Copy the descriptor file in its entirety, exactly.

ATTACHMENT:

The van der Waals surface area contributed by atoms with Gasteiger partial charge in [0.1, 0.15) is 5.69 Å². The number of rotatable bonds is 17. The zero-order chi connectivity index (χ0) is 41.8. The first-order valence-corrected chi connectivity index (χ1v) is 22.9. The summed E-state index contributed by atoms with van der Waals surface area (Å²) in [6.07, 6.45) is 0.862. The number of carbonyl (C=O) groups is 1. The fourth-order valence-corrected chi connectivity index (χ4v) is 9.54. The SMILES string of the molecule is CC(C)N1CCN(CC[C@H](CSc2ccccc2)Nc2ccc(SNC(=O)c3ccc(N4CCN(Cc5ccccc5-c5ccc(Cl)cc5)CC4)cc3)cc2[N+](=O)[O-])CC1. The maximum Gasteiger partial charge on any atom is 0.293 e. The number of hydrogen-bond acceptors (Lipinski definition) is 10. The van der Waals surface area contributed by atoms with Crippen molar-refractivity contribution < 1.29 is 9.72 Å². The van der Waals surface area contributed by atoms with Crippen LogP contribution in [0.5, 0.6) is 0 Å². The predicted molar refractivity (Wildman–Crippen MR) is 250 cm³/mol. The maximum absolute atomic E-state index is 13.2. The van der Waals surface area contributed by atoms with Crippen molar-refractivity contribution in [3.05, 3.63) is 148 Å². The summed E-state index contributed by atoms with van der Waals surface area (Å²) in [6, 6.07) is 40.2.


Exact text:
The van der Waals surface area contributed by atoms with Gasteiger partial charge in [0.1, 0.15) is 5.69 Å². The number of rotatable bonds is 17. The zero-order chi connectivity index (χ0) is 41.8. The first-order valence-corrected chi connectivity index (χ1v) is 22.9. The summed E-state index contributed by atoms with van der Waals surface area (Å²) in [6.07, 6.45) is 0.862. The number of carbonyl (C=O) groups is 1. The fourth-order valence-corrected chi connectivity index (χ4v) is 9.54. The SMILES string of the molecule is CC(C)N1CCN(CC[C@H](CSc2ccccc2)Nc2ccc(SNC(=O)c3ccc(N4CCN(Cc5ccccc5-c5ccc(Cl)cc5)CC4)cc3)cc2[N+](=O)[O-])CC1. The maximum Gasteiger partial charge on any atom is 0.293 e. The number of hydrogen-bond acceptors (Lipinski definition) is 10. The van der Waals surface area contributed by atoms with Crippen molar-refractivity contribution < 1.29 is 9.72 Å². The van der Waals surface area contributed by atoms with Crippen LogP contribution in [0.5, 0.6) is 0 Å². The predicted molar refractivity (Wildman–Crippen MR) is 250 cm³/mol. The maximum absolute atomic E-state index is 13.2. The van der Waals surface area contributed by atoms with Crippen molar-refractivity contribution in [3.05, 3.63) is 148 Å². The summed E-state index contributed by atoms with van der Waals surface area (Å²) in [6, 6.07) is 40.2.